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Carrie Rachel Grace Brownstein (born September 27, 1974) is an American musician, writer, and actress, who first widely became known as a guitarist and vocalist of Sleater-Kinney. Since 2010, Brownstein has sung and played guitar for the band Wild Flag; they released their self-titled debut album in September 2011. Brownstein stars with co-developer Fred Armisen in Portlandia, a sketch comedy show that first aired on January 21st, 2011 on IFC. Early life: Brownstein was born in Seattle, Washington, to Jewish parents and raised in Redmond, Washington. Her mother was a homemaker and her father was a corporate lawyer; her parents divorced when she was fourteen, and she was raised by her father. She attended Lake Washington High School before transferring to The Overlake School for her senior year. She began playing guitar at 15, and received lessons from future Sunny Day Real Estate/The Fire Theft frontman Jeremy Enigk. She later said "he lived in the neighborhood next to mine, so I would just walk my guitar over to his house. He showed me a couple of open chords and I just took it from there. I'd gone through so many phases as a kid with my interests that my parents put their foot down with guitar. So the instrument ended up being the first thing that I had to save up my own money for-and maybe that was the whole reason that I actually stuck with it." After high school, she attended Western Washington University before transferring to more insular The Evergreen State College where she got to know fellow students Corin Tucker, Kathleen Hanna, Tobi Vail, and Becca Albee. With Albee and CJ Phillips she formed the band Excuse 17 that often toured with Tucker's band Heavens to Betsy. The two bands contributed to the Free to Fight compilation. With Tucker she formed the band Sleater-Kinney as a side project, and later released the Free to Fight split single with Cypher in the Snow. In 1997, Brownstein graduated from The Evergreen State College with an emphasis in sociolinguistics and stayed in Olympia for three years before moving to Portland, Oregon. Music career: Excuse 17: While a student at The Evergreen State College Brownstein formed the Excuse 17 band with CJ Phillips and Becca Albee, one of the pioneering bands of the riot grrrl movement in the Olympia music scene that played an important role in Third-wave feminism. Sleater-Kinney: After both Excuse 17 and Heavens to Betsy split up, Sleater-Kinney became Brownstein and Tucker's main focus. They recorded their first self-titled album during a trip to Australia in early 1994, where the couple were celebrating Tucker's graduation from Evergreen (Brownstein still had three years of college left). It was released the following spring. They recorded and toured with different drummers, until Janet Weiss joined the band in 1996. Following their eponymous debut, they released six more studio albums before going on indefinite hiatus in 2006. In a 2012 interview with DIY magazine, Brownstein said that Sleater-Kinney still plans to play in the future. Other work: Brownstein and former Helium guitarist/singer Mary Timony, recording as The Spells, released The Age of Backwards E.P. in 1999. In summer 2009, Brownstein and Weiss worked together on songs (produced by Tucker Martine) for the soundtrack of the documentary film !Women Art Revolution by Lynn Hershman Leeson. In September 2010, Brownstein revealed her latest project was the band Wild Flag, with Janet Weiss, Mary Timony, and Rebecca Cole, formerly of The Minders; according to Brownstein, about a year earlier "I started to need music again, and so I called on my friends and we joined as a band. Chemistry cannot be manufactured or forced, so Wild Flag was not a sure thing, it was a 'maybe, a 'possibility.' But after a handful of practice sessions, spread out over a period of months, I think we all realized that we could be greater than the sum of our parts." "Music has always been my constant, my salvation. It's cliché to write that, but it's true. From dancing around to Michael Jackson and Madonna as a kid to having my mind blown by the first sounds of punk and indie rock, to getting to play my own songs and have people listen, music is what got me through. Over the years, music put a weapon in my hand and words in my mouth it backed me up and shielded me, it shook me and scared me and showed me the way; music opened me up to living and being and feeling." --Brownstein in October 2010 In 2011, they toured for a second time, and played at CMJ Music Marathon. Accolades: In 2006, Brownstein was the only woman to earn a spot in the Rolling Stone readers' list of the 25 "Most Underrated Guitarists of All-Time." Writing career: Brownstein began a career as a writer before Sleater-Kinney broke up. She interviewed Eddie Vedder, Mary Lynn Rajskub, Karen O, and Cheryl Hines for The Believer magazine. Brownstein has also written a couple of music-related video game reviews for Slate. From November 2007 to May 2010, Brownstein wrote a blog for NPR Music called "Monitor Mix"; she returned for a final blog post in October, thanking her blog readers and declaring the blog "officially concluded." In March 2009, Brownstein contracted to write a book to "describe the dramatically changing dynamic between music fan and performer, from the birth of the iPod and the death of the record store to the emergence of the "you be the star" culture of American Idol and the ensuing dilution of rock mystique"; The book, called The Sound of Where You Are, is to be published by Ecco/HarperCollins. Acting career: In 2007 Brownstein briefly worked at Portland ad agency Wieden+Kennedy, helping review applicants for their WK12 program of one-year internships. Brownstein has been an actress (in what she calls a "mere hobby"), with a role in the short film Fan Mail, as well as the experimental feature Group, and the Miranda July film Getting Stronger Everyday. Brownstein and Fred Armisen have published several video skits as part of a comedy duo called "ThunderAnt". She also starred opposite James Mercer of The Shins in the 2009 independent film Some Days Are Better Than Others. After their ThunderAnt videos, Brownstein and Armisen developed Portlandia, a sketch comedy show shot on location in Portland, for the Independent Film Channel. The two star in the series and write for it with Allison Silverman from The Colbert Report and Jonathan Krisel, a writer for Saturday Night Live. The show, which features appearances of some of the characters from ThunderAnt, aired its premiere in January 2011. It has been renewed for a third, fourth, and fifth season. Personal life: Brownstein was outed as bisexual to her family and the world by Spin when she was 21 years old. The article discussed the fact that she had dated bandmate Corin Tucker in the beginning of Sleater-Kinney (the song "One More Hour" is about their breakup). After the article was out, she said, "I hadn't seen it the Spin article, and I got a phone call. My dad called me and was like, 'The Spin article's out. Um, do you want to let me know what's going on?' The ground was pulled out from underneath me... My dad did not know that Corin and I had ever dated, or that I even dated girls." In 2006, The New York Times described Brownstein as "openly gay." In a November 3, 2010 cover-story for Portland, Oregon's Willamette Week, Brownstein laid to rest questions about her sexual identity: "It's weird, because no one's actually ever asked me. People just always assume, like, you're this or that. It's like, 'OK. I'm bisexual.'" In 2012, Brownstein told interviewer Marc Maron that no one in Sleater-Kinney was gay, and that when she and Tucker had dated it was for "a second." Since working together on ThunderAnt, Brownstein and Armisen developed what Brownstein has called "one of the most intimate, fun-ctional, romantic, but nonsexual relationships they have ever had"; According to Armisen, their relationship is "all of the things that I've ever wanted, you know, aside from like the physical stuff, but the intimacy that I have with her is like no other."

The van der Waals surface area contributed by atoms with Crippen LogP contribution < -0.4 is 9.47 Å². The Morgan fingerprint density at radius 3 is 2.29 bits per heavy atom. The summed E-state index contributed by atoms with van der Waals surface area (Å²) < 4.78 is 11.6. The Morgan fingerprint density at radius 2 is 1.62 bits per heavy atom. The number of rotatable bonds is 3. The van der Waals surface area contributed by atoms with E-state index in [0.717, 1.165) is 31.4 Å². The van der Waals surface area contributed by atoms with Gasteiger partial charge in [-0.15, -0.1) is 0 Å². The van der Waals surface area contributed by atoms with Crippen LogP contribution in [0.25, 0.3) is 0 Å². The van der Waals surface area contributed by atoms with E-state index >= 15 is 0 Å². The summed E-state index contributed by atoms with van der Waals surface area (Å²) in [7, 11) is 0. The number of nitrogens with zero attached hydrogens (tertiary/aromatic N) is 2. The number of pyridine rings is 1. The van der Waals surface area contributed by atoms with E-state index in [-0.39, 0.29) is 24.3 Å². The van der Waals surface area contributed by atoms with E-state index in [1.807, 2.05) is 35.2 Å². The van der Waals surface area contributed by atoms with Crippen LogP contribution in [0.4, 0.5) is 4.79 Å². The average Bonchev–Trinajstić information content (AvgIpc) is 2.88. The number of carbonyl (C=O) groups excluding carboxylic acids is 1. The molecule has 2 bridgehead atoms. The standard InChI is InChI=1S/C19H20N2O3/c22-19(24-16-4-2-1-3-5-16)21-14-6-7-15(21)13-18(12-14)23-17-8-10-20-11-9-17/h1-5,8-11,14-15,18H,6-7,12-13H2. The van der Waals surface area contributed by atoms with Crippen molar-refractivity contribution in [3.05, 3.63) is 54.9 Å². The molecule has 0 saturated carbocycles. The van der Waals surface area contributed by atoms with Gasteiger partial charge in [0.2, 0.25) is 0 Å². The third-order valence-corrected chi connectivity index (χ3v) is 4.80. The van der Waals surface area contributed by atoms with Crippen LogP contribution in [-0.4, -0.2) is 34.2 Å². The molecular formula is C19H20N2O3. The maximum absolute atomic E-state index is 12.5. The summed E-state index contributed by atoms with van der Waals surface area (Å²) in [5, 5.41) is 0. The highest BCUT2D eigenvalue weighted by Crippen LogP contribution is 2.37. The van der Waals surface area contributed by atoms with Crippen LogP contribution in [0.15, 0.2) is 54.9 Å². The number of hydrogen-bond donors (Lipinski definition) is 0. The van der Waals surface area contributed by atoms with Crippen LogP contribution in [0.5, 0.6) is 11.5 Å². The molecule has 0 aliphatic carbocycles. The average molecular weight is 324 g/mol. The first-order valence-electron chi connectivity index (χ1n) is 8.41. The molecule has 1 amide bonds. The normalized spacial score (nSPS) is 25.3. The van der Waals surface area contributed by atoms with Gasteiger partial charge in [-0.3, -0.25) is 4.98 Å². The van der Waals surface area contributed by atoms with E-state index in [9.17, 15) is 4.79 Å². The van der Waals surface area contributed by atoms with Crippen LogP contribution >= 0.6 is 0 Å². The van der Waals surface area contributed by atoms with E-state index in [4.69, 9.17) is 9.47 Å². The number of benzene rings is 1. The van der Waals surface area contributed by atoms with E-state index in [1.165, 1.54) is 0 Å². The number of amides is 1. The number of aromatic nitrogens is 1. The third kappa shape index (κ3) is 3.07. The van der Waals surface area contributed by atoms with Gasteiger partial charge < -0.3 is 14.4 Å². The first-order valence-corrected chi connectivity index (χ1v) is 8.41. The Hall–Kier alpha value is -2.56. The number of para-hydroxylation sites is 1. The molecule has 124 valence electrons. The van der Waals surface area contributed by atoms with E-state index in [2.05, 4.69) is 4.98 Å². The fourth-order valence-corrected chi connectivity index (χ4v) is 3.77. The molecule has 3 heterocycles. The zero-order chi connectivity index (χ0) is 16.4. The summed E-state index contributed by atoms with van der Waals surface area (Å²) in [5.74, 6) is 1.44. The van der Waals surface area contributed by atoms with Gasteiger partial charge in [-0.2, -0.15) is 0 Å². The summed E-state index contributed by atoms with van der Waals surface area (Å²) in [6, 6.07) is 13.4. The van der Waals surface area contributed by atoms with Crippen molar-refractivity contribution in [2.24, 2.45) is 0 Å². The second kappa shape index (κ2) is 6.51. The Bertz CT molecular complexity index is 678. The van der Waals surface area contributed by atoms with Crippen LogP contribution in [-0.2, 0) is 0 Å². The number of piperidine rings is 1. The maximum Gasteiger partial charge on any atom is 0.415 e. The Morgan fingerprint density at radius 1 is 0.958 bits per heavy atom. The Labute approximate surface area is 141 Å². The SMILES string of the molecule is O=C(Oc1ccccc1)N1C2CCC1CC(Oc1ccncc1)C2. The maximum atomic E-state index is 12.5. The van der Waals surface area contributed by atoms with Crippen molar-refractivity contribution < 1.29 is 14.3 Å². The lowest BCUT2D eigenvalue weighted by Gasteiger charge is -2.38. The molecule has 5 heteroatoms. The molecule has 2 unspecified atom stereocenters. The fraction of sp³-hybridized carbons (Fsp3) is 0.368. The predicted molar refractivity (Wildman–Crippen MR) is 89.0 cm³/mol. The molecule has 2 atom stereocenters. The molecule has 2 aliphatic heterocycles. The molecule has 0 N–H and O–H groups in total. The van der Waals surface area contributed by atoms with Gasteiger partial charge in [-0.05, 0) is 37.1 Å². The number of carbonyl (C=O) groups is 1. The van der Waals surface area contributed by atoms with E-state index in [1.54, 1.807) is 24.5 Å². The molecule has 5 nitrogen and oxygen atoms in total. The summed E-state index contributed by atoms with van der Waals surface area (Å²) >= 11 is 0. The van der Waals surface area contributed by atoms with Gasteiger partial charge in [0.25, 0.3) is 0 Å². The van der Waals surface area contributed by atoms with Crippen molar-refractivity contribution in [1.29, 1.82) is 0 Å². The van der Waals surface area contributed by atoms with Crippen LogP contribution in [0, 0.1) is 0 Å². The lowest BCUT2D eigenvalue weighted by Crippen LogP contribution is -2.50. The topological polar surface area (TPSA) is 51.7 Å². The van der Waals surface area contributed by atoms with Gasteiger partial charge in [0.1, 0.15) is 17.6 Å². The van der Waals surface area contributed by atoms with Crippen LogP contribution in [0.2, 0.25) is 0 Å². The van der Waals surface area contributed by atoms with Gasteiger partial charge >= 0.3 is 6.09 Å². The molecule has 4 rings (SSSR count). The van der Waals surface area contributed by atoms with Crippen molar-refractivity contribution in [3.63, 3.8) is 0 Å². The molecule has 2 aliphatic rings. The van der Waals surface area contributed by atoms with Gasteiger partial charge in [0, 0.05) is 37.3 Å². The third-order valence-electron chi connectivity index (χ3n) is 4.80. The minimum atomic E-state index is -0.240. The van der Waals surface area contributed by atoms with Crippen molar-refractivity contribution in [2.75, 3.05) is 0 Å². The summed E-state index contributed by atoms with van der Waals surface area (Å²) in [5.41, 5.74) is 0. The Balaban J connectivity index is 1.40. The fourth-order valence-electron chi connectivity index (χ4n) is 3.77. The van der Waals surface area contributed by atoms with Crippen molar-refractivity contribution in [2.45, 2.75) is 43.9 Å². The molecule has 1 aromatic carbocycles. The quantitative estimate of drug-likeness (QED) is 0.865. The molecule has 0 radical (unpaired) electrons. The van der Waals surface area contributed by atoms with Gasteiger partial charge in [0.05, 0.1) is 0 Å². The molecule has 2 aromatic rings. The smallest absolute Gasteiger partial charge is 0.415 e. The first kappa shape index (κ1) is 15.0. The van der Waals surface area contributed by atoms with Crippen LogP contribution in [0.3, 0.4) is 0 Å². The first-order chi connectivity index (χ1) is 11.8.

Source: Wikipedia